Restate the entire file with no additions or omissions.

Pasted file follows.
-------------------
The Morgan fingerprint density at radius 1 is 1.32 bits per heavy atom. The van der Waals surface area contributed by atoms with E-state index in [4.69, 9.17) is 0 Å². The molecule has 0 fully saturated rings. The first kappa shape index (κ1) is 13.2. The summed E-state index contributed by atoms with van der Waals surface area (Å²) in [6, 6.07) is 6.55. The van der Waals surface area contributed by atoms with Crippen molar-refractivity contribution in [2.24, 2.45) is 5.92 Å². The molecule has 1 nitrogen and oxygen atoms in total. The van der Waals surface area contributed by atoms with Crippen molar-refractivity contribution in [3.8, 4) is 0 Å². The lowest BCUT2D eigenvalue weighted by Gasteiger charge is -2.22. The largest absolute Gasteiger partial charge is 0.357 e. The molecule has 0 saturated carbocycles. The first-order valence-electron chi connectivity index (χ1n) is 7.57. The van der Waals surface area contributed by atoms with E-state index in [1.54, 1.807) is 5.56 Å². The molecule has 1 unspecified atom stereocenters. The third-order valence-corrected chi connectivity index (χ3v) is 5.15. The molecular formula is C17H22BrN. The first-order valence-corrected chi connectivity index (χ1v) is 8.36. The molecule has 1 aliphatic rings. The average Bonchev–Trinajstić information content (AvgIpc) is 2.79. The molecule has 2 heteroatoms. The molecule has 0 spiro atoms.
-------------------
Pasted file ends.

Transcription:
The Morgan fingerprint density at radius 1 is 1.32 bits per heavy atom. The van der Waals surface area contributed by atoms with E-state index in [4.69, 9.17) is 0 Å². The molecule has 0 fully saturated rings. The first kappa shape index (κ1) is 13.2. The summed E-state index contributed by atoms with van der Waals surface area (Å²) in [6, 6.07) is 6.55. The van der Waals surface area contributed by atoms with Crippen molar-refractivity contribution in [2.24, 2.45) is 5.92 Å². The molecule has 1 nitrogen and oxygen atoms in total. The van der Waals surface area contributed by atoms with Crippen molar-refractivity contribution in [3.8, 4) is 0 Å². The lowest BCUT2D eigenvalue weighted by Gasteiger charge is -2.22. The largest absolute Gasteiger partial charge is 0.357 e. The molecule has 0 saturated carbocycles. The first-order valence-electron chi connectivity index (χ1n) is 7.57. The van der Waals surface area contributed by atoms with E-state index in [1.54, 1.807) is 5.56 Å². The molecule has 1 unspecified atom stereocenters. The third-order valence-corrected chi connectivity index (χ3v) is 5.15. The molecular formula is C17H22BrN. The first-order valence-corrected chi connectivity index (χ1v) is 8.36. The molecule has 1 aliphatic rings. The average Bonchev–Trinajstić information content (AvgIpc) is 2.79. The molecule has 2 heteroatoms. The molecule has 0 spiro atoms.